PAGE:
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Summer School Install

Summer break yields fast-track renovation of law school's A/V.

Summer School Install

Jan 1, 2002 12:00 PM,
By Elaine Jones

At The George Washington University Law School, Washington, D.C., the Socratic method of teaching is heavily used. Teachers ask questions to lead students to new understandings of the law. But the school had a problem: Audio difficulties stood in the way of effectively using the method. Students could hear the teacher but could not hear the other students’ responses.

“We have eight large classrooms, and the goal was obviously not only to have the professor be heard by the students, but also to have the students heard by the professor and, more importantly, heard by each other,” explained Thomas Morrison, associate dean for administrative affairs.

GW turned to Polysonics Corporation to come up with a solution. The result was a $2.8 million renovation of the school’s facilities, the first such renovation since the mid-1980s. The renovation provides the school with state-of-the-art technology, improved classroom ergonomics, and greater uniformity within the building’s internal structure. The classrooms are located among adjoining buildings. The largest room has 180 seats. The next group of classrooms has about 125 seats per room, and the last group has around 90 seats per room.

“One of the main problems was integrating the infrastructure required to support the new technology,” said Robert Capozello of Polysonics, who provided the A/V system design. “The Lerner and Stockton buildings [were already built], and trying to get floor boxes and conduit installed was quite a challenge. Fortunately, the buildings were undergoing major renovations, and that made things a little easier. The other main hurdle was the time constraint,” said Capozello. The facilities had to be completely renovated during the 3-month summer break.


“THIS WAS A FAST-TRACK PROJECT,” said Bob Burdett, president of systems integrator American Amplifier and Television Corporation. “It had a firm completion date that had to be met.” At the time the project was awarded, American Amplifier was in the process of installing several other large projects, including the new Miller Senate Office Building for the state of Maryland. American Amplifier began construction immediately after the last final exam on May 15 and completed 12 classrooms in time for the class arriving for fall 2001 orientation on August 13. The tight time frame on the project meant the integrator had to work at the same time as the general building contractors. “The biggest problem I found on this job, and in other jobs that are under construction, is that the completion date of the job is the same as the completion date for the construction company,” said Joe Parker, lead project engineer at American Amplifier. “The construction company cleans the rooms only just before their punchlist, which means the A/V company has little time to install all the projectors, cameras, equipment racks and other sensitive equipment. We tried to install as much as we could before the cleaning. But in our business, most of the equipment we install does not react well to dust and paint.”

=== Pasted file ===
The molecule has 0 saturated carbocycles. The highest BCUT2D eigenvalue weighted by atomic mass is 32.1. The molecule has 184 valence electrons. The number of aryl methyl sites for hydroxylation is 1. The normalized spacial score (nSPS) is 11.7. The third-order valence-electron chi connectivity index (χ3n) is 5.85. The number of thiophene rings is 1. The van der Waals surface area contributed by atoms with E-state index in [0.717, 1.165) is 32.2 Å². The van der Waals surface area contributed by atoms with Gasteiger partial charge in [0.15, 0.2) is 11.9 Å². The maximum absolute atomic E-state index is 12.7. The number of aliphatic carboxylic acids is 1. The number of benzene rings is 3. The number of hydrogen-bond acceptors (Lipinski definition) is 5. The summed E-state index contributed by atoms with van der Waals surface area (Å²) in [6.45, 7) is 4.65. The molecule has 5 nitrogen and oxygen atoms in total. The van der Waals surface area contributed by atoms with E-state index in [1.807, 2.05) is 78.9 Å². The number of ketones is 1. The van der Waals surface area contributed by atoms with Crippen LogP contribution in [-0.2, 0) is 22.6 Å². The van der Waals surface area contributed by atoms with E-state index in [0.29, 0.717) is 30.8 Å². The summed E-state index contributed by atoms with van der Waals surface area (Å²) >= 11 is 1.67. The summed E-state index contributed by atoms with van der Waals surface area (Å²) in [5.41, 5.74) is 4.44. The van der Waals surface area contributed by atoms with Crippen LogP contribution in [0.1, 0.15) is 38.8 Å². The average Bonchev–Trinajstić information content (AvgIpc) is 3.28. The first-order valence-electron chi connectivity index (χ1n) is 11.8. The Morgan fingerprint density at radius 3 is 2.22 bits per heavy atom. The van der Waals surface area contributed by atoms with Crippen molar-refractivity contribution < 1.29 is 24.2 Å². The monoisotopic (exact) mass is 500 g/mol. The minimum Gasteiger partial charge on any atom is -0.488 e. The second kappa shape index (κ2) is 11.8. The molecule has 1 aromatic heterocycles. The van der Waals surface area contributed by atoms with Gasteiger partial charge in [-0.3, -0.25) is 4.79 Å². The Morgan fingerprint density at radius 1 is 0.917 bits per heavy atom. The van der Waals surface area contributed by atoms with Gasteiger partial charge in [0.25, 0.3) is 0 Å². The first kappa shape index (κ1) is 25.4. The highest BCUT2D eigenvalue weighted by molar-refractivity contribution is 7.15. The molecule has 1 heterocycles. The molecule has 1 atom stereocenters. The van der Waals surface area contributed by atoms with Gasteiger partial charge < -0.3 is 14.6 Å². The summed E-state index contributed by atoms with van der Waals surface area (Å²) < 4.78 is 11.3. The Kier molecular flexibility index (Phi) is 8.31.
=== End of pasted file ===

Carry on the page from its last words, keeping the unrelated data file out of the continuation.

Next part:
ANOTHER MAJOR DESIGN ISSUE was the multimedia podium. The law school had specific ideas about how these lecterns should look and operate, and what technology had to be included. To assist in visualizing how the podiums would look in the classrooms, Polysonics prepared a 3-D animation for the school.

“We went to the site, took digital photographs of one of the existing classrooms, and then inserted the 3-D animation into the photographs,” said Capozello. This enabled the university to actually see what the podium would look like in the space, and it gave them a sense of what it would be like to stand behind the podium facing the classroom. “It was extremely helpful for the university and invaluable in the design process,” Capozello noted.

Podiums were custom-built by K-Mack Racks of Tacoma Park, Maryland. “The animation created by Polysonics provided a good visual representation of the shape and size but had no specific details,” said Keith Mack, owner. After several conversations with the staff at American Amplifier, Mack incorporated a number of changes in his lectern designs. “The main change was the addition of a doublewide, 12-space equipment rack, featuring a full pull-out for service access capability, located in the center of the lectern.” This was needed to provide a centralized, operator-friendly location for the frequently used display equipment.

Further complicating the design were the requirements for the units to also be electrically height adjustable; house a PC, keyboard and mouse; include an AMX touchpanel and a 15-inch LCD flat-panel display; and have a lockable drawer for security reasons.